Open this publication in new window or tab >>Crosstalk Between Activated Platelets and the Complement System
2010 (English)Doctoral thesis, comprehensive summary (Other academic)
Abstract [en]

Several studies have shown that complement and thrombotic events co-exist. Platelets have been suspected to act as the bridge between the two cascade systems.

To study the platelet-induced complement activation we developed a system in which platelets were activated by thrombin receptor activating peptide (TRAP) in platelet rich plasma (PRP) or whole blood anti-coagulated using the specific thrombin inhibitor, lepirudin.

TRAP-activated platelets induced a fluid-phase complement activation measured as generation of C3a and sC5b-9, triggered by released chondroitin sulphate-A (CS-A) which interacted with C1q and activated the complement system through the classical pathway.

Complement components C1q, C3, C4 and C9 were also shown to bind to TRAP-activated platelets but this binding did not seem to be due to a complement activation since blocking of complement activation at the C1q or C3 levels did not affect the binding of the complement proteins. The C3 which bound to activated platelets consisted of C3(H2O), indicating that bound C3 was not proteolytically activated. Binding of C1q was partially dependent on CS-A exposure on activated platelets. The abolished complement activation on the surface of activated platelets was suggested to be dependent on the involvement of several complement inhibitors. We confirmed the binding of C1INH and factor H to activated platelets. To this list we have added another potent complement inhibitor, C4BP. The binding of factor H and C4BP was shown to be dependent on exposure of CS-A on activated platelets.

The physiological relevance of these reactions was reflected in an elevated expression of CD11b on leukocytes, and increased generation of platelet-leukocyte complexes. The platelets were involved in these events by at least two different mechanisms; generation of C5a which activated leukocytes and binding of C3(H2O)/iC3(H2O), a ligand to the intergrin CD11b/CD18 on their surface.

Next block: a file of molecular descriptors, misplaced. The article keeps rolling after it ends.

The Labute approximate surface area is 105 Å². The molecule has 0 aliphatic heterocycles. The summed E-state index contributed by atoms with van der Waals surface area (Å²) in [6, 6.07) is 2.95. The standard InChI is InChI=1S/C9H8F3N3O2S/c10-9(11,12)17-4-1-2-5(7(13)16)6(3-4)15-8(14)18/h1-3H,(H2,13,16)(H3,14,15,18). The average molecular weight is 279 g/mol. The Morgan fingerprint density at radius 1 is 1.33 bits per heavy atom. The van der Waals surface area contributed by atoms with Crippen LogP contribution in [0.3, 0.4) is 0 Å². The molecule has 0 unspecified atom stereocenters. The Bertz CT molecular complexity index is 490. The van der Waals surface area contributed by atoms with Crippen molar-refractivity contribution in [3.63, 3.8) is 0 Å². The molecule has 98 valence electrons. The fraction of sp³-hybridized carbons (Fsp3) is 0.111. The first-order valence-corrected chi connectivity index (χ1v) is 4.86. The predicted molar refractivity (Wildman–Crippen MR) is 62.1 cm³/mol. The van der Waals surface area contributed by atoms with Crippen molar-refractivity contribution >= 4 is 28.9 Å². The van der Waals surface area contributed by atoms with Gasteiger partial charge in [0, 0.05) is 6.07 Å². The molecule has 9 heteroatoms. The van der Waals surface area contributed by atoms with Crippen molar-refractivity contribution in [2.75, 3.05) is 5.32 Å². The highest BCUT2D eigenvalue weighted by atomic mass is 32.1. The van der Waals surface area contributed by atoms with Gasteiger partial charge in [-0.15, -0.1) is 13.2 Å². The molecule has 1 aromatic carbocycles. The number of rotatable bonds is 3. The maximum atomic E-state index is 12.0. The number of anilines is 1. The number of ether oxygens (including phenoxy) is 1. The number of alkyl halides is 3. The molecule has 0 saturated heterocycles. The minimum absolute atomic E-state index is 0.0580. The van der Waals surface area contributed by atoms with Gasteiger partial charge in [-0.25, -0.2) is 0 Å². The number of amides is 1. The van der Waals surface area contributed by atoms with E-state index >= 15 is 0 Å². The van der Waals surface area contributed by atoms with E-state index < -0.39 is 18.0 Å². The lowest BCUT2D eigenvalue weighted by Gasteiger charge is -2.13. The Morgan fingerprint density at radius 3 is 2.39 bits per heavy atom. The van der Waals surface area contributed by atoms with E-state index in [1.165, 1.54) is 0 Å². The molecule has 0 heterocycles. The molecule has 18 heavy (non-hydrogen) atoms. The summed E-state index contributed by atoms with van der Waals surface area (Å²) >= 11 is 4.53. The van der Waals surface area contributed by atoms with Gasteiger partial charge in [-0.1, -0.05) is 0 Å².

These mechanisms add further to the understanding of how platelets interact with the complement system and will help us to understand the role of the complement system in cardiovascular disease and thrombotic conditions.

Place, publisher, year, edition, pages
Uppsala: Acta Universitatis Upsaliensis, 2010. 82 p.
Digital Comprehensive Summaries of Uppsala Dissertations from the Faculty of Medicine, ISSN 1651-6206 ; 567
platelets, activated platelets, TRAP, chondroitin sulfate, C1q, factor H, C4BP, C3, Compstatin, complement, platelet-leukocyte complexes, platelet microparticles
National Category
Immunology in the medical area
Research subject
Clinical Immunology
urn:nbn:se:uu:diva-123681 (URN)978-91-554-7822-3 (ISBN)
Public defence
2010-06-01, Rudbecksalen, Rudbeck Laboratory, Dag Hammarskjölds väg 20, Uppsala, 09:15 (Swedish)
Platelet Mediated Complement Activation
Available from: 2010-05-11 Created: 2010-04-28 Last updated: 2010-05-24Bibliographically approved